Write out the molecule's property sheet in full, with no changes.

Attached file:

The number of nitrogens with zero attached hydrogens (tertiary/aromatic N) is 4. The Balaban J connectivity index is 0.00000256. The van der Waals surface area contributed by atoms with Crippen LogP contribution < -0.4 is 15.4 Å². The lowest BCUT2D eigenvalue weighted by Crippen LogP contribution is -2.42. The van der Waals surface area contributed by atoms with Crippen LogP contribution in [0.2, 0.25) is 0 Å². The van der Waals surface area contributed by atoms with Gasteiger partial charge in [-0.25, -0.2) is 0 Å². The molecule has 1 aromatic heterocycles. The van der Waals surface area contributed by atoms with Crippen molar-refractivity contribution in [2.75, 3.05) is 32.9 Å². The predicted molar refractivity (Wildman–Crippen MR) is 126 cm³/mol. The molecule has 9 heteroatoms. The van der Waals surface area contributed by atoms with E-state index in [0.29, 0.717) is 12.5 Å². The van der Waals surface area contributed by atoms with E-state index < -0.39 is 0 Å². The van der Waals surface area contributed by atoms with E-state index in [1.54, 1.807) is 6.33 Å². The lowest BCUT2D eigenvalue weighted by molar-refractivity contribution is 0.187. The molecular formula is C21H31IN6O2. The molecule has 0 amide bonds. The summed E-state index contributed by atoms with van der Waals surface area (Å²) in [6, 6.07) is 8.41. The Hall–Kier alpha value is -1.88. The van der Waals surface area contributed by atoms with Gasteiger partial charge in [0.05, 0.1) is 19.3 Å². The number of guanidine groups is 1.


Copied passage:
The number of nitrogens with zero attached hydrogens (tertiary/aromatic N) is 4. The Balaban J connectivity index is 0.00000256. The van der Waals surface area contributed by atoms with Crippen LogP contribution < -0.4 is 15.4 Å². The lowest BCUT2D eigenvalue weighted by Crippen LogP contribution is -2.42. The van der Waals surface area contributed by atoms with Crippen LogP contribution in [0.2, 0.25) is 0 Å². The van der Waals surface area contributed by atoms with Gasteiger partial charge in [-0.25, -0.2) is 0 Å². The molecule has 1 aromatic heterocycles. The van der Waals surface area contributed by atoms with Crippen molar-refractivity contribution in [2.75, 3.05) is 32.9 Å². The predicted molar refractivity (Wildman–Crippen MR) is 126 cm³/mol. The molecule has 9 heteroatoms. The van der Waals surface area contributed by atoms with E-state index in [0.29, 0.717) is 12.5 Å². The van der Waals surface area contributed by atoms with E-state index < -0.39 is 0 Å². The van der Waals surface area contributed by atoms with E-state index in [1.54, 1.807) is 6.33 Å². The lowest BCUT2D eigenvalue weighted by molar-refractivity contribution is 0.187. The molecular formula is C21H31IN6O2. The molecule has 0 amide bonds. The summed E-state index contributed by atoms with van der Waals surface area (Å²) in [6, 6.07) is 8.41. The Hall–Kier alpha value is -1.88. The van der Waals surface area contributed by atoms with Gasteiger partial charge in [0.05, 0.1) is 19.3 Å². The number of guanidine groups is 1.